If you’re new to Chromebooks and you’re a bit of a world traveller or you regularly communicate in a language that uses accents, such as French or Spanish, you will need to know how to type them using your Chromebook.
Add Keyboard Layouts
It’s possible to switch between keyboard layouts on a Chromebook, and it’s quite easy. Go to Chrome Settings by clicking on the three horizontal bars in the Chrome toolbar or your user icon in the system tray in the bottom right of your screen, then choosing “Settings”. In the Device menu (or further down in the “Languages” menu), choose “Keyboard Settings” and “Change Language and Input Settings”. Click “Add”, then choose the language you need.
When you click on each language in your list, you can choose which keyboard layout to use, whether you want Chrome to be displayed in that language, whether to spellcheck in that language and whether to translate pages in this language. You can only choose one language for Chrome displays and for spell-checking, but the translate option certainly helps for those of us who use Chromebooks for travel and make money on the road.
Once you have set up the languages and keyboard layouts you prefer, you can click on the bottom-right system tray in order to switch between them. You can also move between your preferred keyboard layouts by using Alt-Shift to switch between your keyboard layouts or by using Ctrl-Space to go to your last layout. A notification will pop up the first time you do this, then it will simply change between them without a notification for some time after that. Note that the documentation says that you will cycle between keyboards when you use Alt-Shift, but if you use AltGr-Shift (AltGr is the Alt button on the right) it will take you from US to INTL.
The option of switching between language-specific keyboards is great if you can touch type in both keyboard layouts. Not so much if you can only touch type in QWERTY, yet still want to use accents.
Accents/Diacriticals On Your US Keyboard Layout
This will require the use of the US extended keyboard, so you’ll need to go into settings as detailed above and add the US extended keyboard or the US international keyboard, depending on your accent needs. You can use the shortcuts mentioned previously to switch between layouts. You’ll see INTL in the toolbar when you’re using the US International keyboard and EXTD when you’re using the US Extended keyboard.
Once you’re using the US Extended or US International keyboard, accents can be entered using their shortcut keys, such as AltGr-e for an accent over your e like this: é. Use the tips below to find shortcuts and view your keyboard layout. As you can see, using AltGr-Shift to switch to the INTL keyboard, then AltGr-Letter and Ctrl-Space afterwards is pretty quick to use once you get going.
Keyboard Layouts & Shortcuts
It’s all very well to use a foreign or International keyboard, but if you don’t know which shortcuts to use you are still stuck. By typing Ctrl-Alt-/ you can get the current keyboard layout to be shown to you. This will also remind you that you can hold Ctrl and see what the shortcuts corresponding to Ctrl are and the same goes for Alt, Shift and Search. However, it doesn’t show you what the shortcuts are for AltGr, which is generally the way to do accents. (Come on Google, make it work!) If you want a list of all of the characters you can make using AltGr in the US International layout, see Wikipedia. It also shows details of the UK and Ireland layouts, but not the US Extended layout, which is different to the International layout slightly.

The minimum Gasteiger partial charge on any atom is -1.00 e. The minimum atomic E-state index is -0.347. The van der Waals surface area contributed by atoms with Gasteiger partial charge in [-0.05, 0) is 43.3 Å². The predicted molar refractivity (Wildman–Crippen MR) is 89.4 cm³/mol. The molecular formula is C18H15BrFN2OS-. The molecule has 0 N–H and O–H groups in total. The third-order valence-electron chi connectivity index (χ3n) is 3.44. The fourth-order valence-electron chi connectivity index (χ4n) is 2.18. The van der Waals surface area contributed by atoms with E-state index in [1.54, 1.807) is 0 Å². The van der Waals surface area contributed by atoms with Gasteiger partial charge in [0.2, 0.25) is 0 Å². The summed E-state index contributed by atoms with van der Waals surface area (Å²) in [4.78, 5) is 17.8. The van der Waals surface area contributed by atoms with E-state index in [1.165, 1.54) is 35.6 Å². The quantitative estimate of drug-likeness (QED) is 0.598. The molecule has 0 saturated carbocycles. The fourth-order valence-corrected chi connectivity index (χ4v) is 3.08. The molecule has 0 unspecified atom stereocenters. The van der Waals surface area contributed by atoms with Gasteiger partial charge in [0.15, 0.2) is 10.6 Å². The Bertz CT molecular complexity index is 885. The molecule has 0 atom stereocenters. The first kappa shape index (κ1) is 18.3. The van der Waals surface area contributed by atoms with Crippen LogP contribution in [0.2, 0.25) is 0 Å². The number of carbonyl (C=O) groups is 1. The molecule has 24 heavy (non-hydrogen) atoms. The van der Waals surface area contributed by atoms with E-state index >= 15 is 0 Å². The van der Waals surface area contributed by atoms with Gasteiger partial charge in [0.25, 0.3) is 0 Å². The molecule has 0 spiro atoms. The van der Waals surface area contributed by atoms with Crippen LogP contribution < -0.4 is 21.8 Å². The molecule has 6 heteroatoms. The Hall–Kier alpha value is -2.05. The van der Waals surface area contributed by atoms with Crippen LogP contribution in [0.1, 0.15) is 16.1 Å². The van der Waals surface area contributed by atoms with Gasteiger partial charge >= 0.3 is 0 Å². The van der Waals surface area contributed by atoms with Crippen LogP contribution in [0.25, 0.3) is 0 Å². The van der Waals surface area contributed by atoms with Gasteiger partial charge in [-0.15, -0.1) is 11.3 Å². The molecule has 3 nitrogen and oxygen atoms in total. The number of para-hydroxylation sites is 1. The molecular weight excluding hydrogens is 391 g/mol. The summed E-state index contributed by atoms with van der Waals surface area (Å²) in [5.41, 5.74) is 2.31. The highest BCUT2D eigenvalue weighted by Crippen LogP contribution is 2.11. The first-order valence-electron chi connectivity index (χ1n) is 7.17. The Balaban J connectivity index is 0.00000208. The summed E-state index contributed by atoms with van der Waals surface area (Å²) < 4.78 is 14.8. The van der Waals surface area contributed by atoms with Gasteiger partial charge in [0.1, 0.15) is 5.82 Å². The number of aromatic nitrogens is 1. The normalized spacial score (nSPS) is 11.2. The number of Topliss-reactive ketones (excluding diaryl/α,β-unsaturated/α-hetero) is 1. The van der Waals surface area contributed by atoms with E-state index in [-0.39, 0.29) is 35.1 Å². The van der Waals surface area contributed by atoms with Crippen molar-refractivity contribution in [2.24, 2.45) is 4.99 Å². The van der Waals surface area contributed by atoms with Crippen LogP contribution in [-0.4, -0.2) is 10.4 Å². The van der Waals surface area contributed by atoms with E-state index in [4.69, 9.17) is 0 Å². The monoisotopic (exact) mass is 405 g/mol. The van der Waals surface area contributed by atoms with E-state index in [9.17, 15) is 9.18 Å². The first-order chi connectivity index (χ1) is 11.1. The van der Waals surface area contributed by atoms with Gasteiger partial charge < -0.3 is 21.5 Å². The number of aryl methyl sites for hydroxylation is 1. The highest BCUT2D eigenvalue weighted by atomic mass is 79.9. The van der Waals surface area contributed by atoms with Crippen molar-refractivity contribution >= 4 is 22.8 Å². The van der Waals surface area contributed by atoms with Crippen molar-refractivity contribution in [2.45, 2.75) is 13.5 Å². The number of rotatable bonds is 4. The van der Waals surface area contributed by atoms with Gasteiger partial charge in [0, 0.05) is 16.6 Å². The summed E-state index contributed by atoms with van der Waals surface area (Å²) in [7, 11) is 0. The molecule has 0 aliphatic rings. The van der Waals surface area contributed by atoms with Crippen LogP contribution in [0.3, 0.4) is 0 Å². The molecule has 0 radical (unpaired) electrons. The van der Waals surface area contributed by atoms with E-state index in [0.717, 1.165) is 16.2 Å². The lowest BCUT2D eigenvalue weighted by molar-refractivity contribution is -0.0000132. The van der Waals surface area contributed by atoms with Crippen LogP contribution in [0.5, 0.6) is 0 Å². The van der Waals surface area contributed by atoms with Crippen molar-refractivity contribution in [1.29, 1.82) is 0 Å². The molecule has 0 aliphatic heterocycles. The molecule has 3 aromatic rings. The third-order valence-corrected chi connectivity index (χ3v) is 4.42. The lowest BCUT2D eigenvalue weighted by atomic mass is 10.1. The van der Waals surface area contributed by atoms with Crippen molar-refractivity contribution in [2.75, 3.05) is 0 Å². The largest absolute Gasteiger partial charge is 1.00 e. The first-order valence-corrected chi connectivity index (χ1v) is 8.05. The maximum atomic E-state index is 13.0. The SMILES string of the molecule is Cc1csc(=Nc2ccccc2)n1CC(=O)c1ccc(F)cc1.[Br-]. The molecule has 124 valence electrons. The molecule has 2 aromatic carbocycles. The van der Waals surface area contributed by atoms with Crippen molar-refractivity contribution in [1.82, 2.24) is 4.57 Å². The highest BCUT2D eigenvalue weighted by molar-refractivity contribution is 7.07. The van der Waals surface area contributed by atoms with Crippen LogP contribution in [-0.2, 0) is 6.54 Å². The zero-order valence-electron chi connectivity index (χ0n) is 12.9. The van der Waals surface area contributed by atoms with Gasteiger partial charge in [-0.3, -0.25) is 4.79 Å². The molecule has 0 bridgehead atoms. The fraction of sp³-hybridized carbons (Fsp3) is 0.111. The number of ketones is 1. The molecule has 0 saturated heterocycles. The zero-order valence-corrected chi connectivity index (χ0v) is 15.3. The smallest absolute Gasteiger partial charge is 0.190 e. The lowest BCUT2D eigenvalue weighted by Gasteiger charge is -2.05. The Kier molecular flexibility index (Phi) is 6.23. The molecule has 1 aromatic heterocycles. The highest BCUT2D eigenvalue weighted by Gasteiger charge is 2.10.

One of the main differences between the US Extended layout and the US International layout is in punctuation. With the International layout, you can type ‘ followed by e and get é. If you want to type ‘ you need to press the key and then use the space bar. This can get really annoying if you’re not typing accents regularly, as it occurs for other punctuation keys too.
In US International:
- The ` key (left of the 1) plus the letter will make an accent grave, e.g è, ù, à.
- The ‘ key (left of the enter key) plus the letter will make an accute accent, or a cédille if you type a c, e.g. á, é, ç.
- The ^ key (Shift-6) plus a letter will make a circonflex, e.g. û, ê.
- The ” key plus a letter will make a tréma/umlaut, e.g. ü, ö.
You can use the Unicode notation of any character to get it to show up in your writing. To do this, type Ctrl-Shift-U, then stop pressing the u. You’ll see an underlined u appear, which means you’re ready to type in the Unicode of the character. Type the numbers and letters (no caps needed) and then press space and it will appear. For instance, Ctrl-Shift-U-00C0 gives you À (A Grave). See Wikipedia for the full Unicode character list.
The UTF8 Extension
As always, there’s an extension for most things in Chrome. For the purpose of adding characters, the UTF8 extension may help you. It lets you easily copy characters for pasting elsewhere in Chrome. All you do is click the star in your toolbar, then scroll until you find the character you want. Then cut and paste — easy!
Google Input Tools Extension
If you swap computers often, or you’re not sure about Chromebooks, you might want a keyboard input solution that stays with you in Chrome. If so, check out the Google Input Tools Extension, which lets you change languages within the browser.
Which of these methods suits you best? Are you a fan of the US International keyboard layout and its quirks? Or do you prefer the US Extended layout?